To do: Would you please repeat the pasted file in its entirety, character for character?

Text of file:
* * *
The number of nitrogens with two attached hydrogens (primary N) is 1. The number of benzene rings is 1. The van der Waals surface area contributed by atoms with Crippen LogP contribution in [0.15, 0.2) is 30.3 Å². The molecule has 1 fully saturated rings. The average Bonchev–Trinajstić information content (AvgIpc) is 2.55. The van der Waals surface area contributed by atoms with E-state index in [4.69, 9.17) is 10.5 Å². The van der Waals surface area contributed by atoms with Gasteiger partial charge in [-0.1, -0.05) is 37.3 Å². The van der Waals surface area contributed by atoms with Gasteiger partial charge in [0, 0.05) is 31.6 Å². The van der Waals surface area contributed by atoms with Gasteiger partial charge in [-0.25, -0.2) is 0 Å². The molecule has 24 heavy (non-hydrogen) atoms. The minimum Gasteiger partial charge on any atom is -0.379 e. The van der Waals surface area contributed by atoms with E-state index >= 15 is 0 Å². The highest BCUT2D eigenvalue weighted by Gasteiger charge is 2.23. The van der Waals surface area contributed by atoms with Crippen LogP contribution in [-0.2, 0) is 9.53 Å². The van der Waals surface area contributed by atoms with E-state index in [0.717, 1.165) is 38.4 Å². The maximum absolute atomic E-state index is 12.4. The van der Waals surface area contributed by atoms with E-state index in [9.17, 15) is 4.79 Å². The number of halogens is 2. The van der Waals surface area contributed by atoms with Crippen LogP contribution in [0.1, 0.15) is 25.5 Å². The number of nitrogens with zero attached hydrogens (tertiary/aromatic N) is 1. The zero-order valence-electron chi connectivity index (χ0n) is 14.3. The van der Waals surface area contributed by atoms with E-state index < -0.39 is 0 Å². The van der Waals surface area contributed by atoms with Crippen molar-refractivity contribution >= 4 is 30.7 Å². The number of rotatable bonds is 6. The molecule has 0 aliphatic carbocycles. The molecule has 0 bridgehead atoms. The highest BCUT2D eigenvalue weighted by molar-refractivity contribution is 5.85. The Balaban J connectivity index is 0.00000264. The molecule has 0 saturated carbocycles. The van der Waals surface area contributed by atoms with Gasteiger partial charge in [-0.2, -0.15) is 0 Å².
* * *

The number of nitrogens with two attached hydrogens (primary N) is 1. The number of benzene rings is 1. The van der Waals surface area contributed by atoms with Crippen LogP contribution in [0.15, 0.2) is 30.3 Å². The molecule has 1 fully saturated rings. The average Bonchev–Trinajstić information content (AvgIpc) is 2.55. The van der Waals surface area contributed by atoms with E-state index in [4.69, 9.17) is 10.5 Å². The van der Waals surface area contributed by atoms with Gasteiger partial charge in [-0.1, -0.05) is 37.3 Å². The van der Waals surface area contributed by atoms with Gasteiger partial charge in [0, 0.05) is 31.6 Å². The van der Waals surface area contributed by atoms with Gasteiger partial charge in [-0.25, -0.2) is 0 Å². The molecule has 24 heavy (non-hydrogen) atoms. The minimum Gasteiger partial charge on any atom is -0.379 e. The van der Waals surface area contributed by atoms with E-state index >= 15 is 0 Å². The highest BCUT2D eigenvalue weighted by Gasteiger charge is 2.23. The van der Waals surface area contributed by atoms with Crippen LogP contribution in [-0.2, 0) is 9.53 Å². The van der Waals surface area contributed by atoms with E-state index in [0.717, 1.165) is 38.4 Å². The maximum absolute atomic E-state index is 12.4. The van der Waals surface area contributed by atoms with E-state index in [9.17, 15) is 4.79 Å². The number of halogens is 2. The van der Waals surface area contributed by atoms with Crippen LogP contribution in [0.1, 0.15) is 25.5 Å². The number of nitrogens with zero attached hydrogens (tertiary/aromatic N) is 1. The zero-order valence-electron chi connectivity index (χ0n) is 14.3. The van der Waals surface area contributed by atoms with E-state index < -0.39 is 0 Å². The van der Waals surface area contributed by atoms with Crippen molar-refractivity contribution >= 4 is 30.7 Å². The number of rotatable bonds is 6. The molecule has 0 aliphatic carbocycles. The molecule has 0 bridgehead atoms. The highest BCUT2D eigenvalue weighted by molar-refractivity contribution is 5.85. The Balaban J connectivity index is 0.00000264. The molecule has 0 saturated carbocycles. The van der Waals surface area contributed by atoms with Gasteiger partial charge in [-0.2, -0.15) is 0 Å².